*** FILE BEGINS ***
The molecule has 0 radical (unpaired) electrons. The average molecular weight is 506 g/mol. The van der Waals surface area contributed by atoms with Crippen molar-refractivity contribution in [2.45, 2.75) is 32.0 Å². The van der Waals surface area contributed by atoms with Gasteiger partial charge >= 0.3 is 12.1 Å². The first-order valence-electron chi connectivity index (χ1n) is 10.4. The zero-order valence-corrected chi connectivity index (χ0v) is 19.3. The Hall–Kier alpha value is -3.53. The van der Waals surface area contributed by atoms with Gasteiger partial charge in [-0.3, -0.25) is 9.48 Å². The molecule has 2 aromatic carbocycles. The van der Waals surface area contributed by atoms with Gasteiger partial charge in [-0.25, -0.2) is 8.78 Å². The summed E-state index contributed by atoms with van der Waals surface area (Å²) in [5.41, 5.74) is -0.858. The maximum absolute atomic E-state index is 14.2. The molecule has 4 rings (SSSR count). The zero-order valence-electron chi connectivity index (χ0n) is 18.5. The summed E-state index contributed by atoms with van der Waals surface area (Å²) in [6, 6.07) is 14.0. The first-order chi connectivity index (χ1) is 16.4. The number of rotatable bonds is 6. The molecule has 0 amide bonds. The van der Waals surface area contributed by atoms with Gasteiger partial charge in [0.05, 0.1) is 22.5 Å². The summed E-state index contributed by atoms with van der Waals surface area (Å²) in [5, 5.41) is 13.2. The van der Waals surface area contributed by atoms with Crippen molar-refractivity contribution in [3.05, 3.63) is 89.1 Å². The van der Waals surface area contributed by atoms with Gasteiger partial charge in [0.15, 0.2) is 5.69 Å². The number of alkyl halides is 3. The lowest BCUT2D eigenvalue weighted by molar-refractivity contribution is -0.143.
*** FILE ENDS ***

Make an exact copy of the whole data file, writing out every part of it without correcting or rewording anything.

The molecule has 0 radical (unpaired) electrons. The average molecular weight is 506 g/mol. The van der Waals surface area contributed by atoms with Crippen molar-refractivity contribution in [2.45, 2.75) is 32.0 Å². The van der Waals surface area contributed by atoms with Gasteiger partial charge >= 0.3 is 12.1 Å². The first-order valence-electron chi connectivity index (χ1n) is 10.4. The zero-order valence-corrected chi connectivity index (χ0v) is 19.3. The Hall–Kier alpha value is -3.53. The van der Waals surface area contributed by atoms with Gasteiger partial charge in [-0.3, -0.25) is 9.48 Å². The molecule has 2 aromatic carbocycles. The van der Waals surface area contributed by atoms with Gasteiger partial charge in [-0.25, -0.2) is 8.78 Å². The summed E-state index contributed by atoms with van der Waals surface area (Å²) in [5.41, 5.74) is -0.858. The maximum absolute atomic E-state index is 14.2. The molecule has 4 rings (SSSR count). The zero-order valence-electron chi connectivity index (χ0n) is 18.5. The summed E-state index contributed by atoms with van der Waals surface area (Å²) in [6, 6.07) is 14.0. The first-order chi connectivity index (χ1) is 16.4. The number of rotatable bonds is 6. The molecule has 0 amide bonds. The van der Waals surface area contributed by atoms with Gasteiger partial charge in [0.05, 0.1) is 22.5 Å². The summed E-state index contributed by atoms with van der Waals surface area (Å²) in [5, 5.41) is 13.2. The van der Waals surface area contributed by atoms with Crippen molar-refractivity contribution in [3.05, 3.63) is 89.1 Å². The van der Waals surface area contributed by atoms with Gasteiger partial charge in [0.15, 0.2) is 5.69 Å². The number of alkyl halides is 3. The lowest BCUT2D eigenvalue weighted by molar-refractivity contribution is -0.143.